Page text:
Delhi Environment minister appeals residents of Delhi for a crackers-free Diwali

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Faridabad, Ghaziabad, Noida and Greater Noida recorded "severe" pollution levels, while Gurugram recorded "very poor" air quality, CPCB data showed.

The overall Air Quality Index (AQI) in the national capital on Wednesday was recorded at 276, which falls in the "poor" category, according to data by CPCB.

The Centre-run Environment Pollution Control Authority (EPCA), had issued a notification predicting that there will be a depletion of air quality post Diwali period from (November 8 to November 10) due to the low dispersion and winds from the northwest part of India, which will result in increase emission levels in and around Delhi and National Capital Region. Track the pollution level in Mumbai. "Senior citizens, infants, and people who already have lung, heart and other illnesses (such as diabetes) are most vulnerable to the "very poor" air quality", read SAFAR's precautionary statement on Wednesday for Mumbai.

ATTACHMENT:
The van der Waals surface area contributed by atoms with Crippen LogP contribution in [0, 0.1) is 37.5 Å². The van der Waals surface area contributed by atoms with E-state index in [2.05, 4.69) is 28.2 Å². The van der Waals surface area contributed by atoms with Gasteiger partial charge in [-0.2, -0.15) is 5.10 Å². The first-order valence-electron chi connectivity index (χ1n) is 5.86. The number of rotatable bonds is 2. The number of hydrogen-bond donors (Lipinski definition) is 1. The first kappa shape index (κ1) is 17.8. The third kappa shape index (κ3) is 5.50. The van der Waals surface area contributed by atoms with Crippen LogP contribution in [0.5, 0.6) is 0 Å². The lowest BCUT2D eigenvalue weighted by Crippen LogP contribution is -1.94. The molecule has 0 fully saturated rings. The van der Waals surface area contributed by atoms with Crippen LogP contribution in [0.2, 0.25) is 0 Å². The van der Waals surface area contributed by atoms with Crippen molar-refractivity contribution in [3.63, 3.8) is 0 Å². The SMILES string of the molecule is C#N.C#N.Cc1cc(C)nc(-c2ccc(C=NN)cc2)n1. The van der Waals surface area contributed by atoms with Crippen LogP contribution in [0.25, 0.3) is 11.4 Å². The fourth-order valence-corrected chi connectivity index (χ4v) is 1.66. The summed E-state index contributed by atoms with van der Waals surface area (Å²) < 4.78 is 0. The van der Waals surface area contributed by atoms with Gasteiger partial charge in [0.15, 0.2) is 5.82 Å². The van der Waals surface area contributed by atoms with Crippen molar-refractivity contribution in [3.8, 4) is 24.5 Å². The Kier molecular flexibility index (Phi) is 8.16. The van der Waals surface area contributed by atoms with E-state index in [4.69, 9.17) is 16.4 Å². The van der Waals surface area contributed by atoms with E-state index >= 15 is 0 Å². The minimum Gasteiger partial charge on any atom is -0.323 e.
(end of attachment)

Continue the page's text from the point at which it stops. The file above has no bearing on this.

The advisory from the medical body comes amidst concerns of rising air pollution in the National Capital Region.


The Supreme Court's strict directive and a moderately high wind speed appeared to be the reason the Air Quality Index (AQI) did not reach the "severe" level.

An AQI between 0-50 is considered good, 51-100 is satisfactory, 101-200 moderate, 201-300 poor, 301-400 very poor and 401-500 is marked as severe/hazardous.

Delhi's air quality is expected to deteriorate to "severe plus emergency" category after Diwali, SAFAR said. The AQI around Chandni Chowk recorded PM 10 levels at 437 and PM 2.5 at 425, while PM 1O levels were 396 and 470 around Airport Terminal 3 and Delhi University area, respectively.

Winds blowing from the northwest have been carrying biomass-burning pollutants, according to the Indian Institute of Tropical Meteorology. A SAFAR official said intensified stubble burning was contributing almost 24 percent to the air pollution in Delhi.


She said: 'Wind speeds dropped to 15 kilometres per hour from 29 and there's a significant jump in crop stubble burning in Punjab and Haryana in the past few hours'.

They further said that "a child who is born in Delhi is taking in gulps of bad air which is equivalent to smoking 20 to 25 cigarettes on the first day of his life".

Delhi may also see pollution response measure under "severe-plus" category that include parking fee hike, odd-even vehicle rationing scheme and ban on entry of trucks into Delhi. An IIT Kanpur professor said weather conditions were being monitored to become favourable for creating artificial rains.


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